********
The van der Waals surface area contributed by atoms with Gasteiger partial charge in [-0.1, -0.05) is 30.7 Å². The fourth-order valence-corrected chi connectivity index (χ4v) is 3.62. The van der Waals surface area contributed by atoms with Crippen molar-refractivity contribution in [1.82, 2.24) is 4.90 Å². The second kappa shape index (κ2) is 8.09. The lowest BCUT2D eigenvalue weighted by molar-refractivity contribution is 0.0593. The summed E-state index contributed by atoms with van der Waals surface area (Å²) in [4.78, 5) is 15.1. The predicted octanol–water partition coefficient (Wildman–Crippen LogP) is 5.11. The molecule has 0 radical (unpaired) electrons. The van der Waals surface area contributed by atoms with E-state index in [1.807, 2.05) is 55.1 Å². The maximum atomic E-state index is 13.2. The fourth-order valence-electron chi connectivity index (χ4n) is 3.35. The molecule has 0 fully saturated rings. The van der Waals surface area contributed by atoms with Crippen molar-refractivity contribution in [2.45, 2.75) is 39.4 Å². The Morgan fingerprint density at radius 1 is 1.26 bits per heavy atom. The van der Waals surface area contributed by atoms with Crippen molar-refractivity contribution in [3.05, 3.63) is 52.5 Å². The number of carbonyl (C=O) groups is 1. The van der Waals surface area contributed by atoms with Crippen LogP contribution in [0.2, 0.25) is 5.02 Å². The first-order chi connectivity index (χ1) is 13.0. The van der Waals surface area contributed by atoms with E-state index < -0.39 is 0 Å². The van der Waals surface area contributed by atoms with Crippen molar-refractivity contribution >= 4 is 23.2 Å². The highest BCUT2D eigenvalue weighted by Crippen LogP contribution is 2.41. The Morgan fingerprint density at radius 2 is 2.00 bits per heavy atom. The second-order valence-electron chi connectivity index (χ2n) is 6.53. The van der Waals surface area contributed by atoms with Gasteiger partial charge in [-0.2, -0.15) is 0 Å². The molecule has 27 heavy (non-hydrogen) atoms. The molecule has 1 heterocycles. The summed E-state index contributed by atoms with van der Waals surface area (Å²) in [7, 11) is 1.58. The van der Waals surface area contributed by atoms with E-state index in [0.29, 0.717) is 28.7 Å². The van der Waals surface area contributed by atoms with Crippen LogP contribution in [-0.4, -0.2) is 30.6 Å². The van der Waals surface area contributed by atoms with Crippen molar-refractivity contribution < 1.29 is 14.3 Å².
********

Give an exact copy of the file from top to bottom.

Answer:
The van der Waals surface area contributed by atoms with Gasteiger partial charge in [-0.1, -0.05) is 30.7 Å². The fourth-order valence-corrected chi connectivity index (χ4v) is 3.62. The van der Waals surface area contributed by atoms with Crippen molar-refractivity contribution in [1.82, 2.24) is 4.90 Å². The second kappa shape index (κ2) is 8.09. The lowest BCUT2D eigenvalue weighted by molar-refractivity contribution is 0.0593. The summed E-state index contributed by atoms with van der Waals surface area (Å²) in [4.78, 5) is 15.1. The predicted octanol–water partition coefficient (Wildman–Crippen LogP) is 5.11. The molecule has 0 radical (unpaired) electrons. The van der Waals surface area contributed by atoms with E-state index in [1.807, 2.05) is 55.1 Å². The maximum atomic E-state index is 13.2. The fourth-order valence-electron chi connectivity index (χ4n) is 3.35. The molecule has 0 fully saturated rings. The van der Waals surface area contributed by atoms with Crippen molar-refractivity contribution in [2.45, 2.75) is 39.4 Å². The Morgan fingerprint density at radius 1 is 1.26 bits per heavy atom. The van der Waals surface area contributed by atoms with Crippen molar-refractivity contribution in [3.05, 3.63) is 52.5 Å². The number of carbonyl (C=O) groups is 1. The van der Waals surface area contributed by atoms with Crippen LogP contribution in [0.2, 0.25) is 5.02 Å². The first-order chi connectivity index (χ1) is 13.0. The van der Waals surface area contributed by atoms with E-state index < -0.39 is 0 Å². The van der Waals surface area contributed by atoms with Crippen molar-refractivity contribution >= 4 is 23.2 Å². The highest BCUT2D eigenvalue weighted by Crippen LogP contribution is 2.41. The Morgan fingerprint density at radius 2 is 2.00 bits per heavy atom. The second-order valence-electron chi connectivity index (χ2n) is 6.53. The van der Waals surface area contributed by atoms with Gasteiger partial charge in [-0.2, -0.15) is 0 Å². The molecule has 27 heavy (non-hydrogen) atoms. The molecule has 1 heterocycles. The summed E-state index contributed by atoms with van der Waals surface area (Å²) in [7, 11) is 1.58. The van der Waals surface area contributed by atoms with E-state index in [0.29, 0.717) is 28.7 Å². The van der Waals surface area contributed by atoms with Crippen LogP contribution in [-0.4, -0.2) is 30.6 Å². The van der Waals surface area contributed by atoms with Crippen molar-refractivity contribution < 1.29 is 14.3 Å².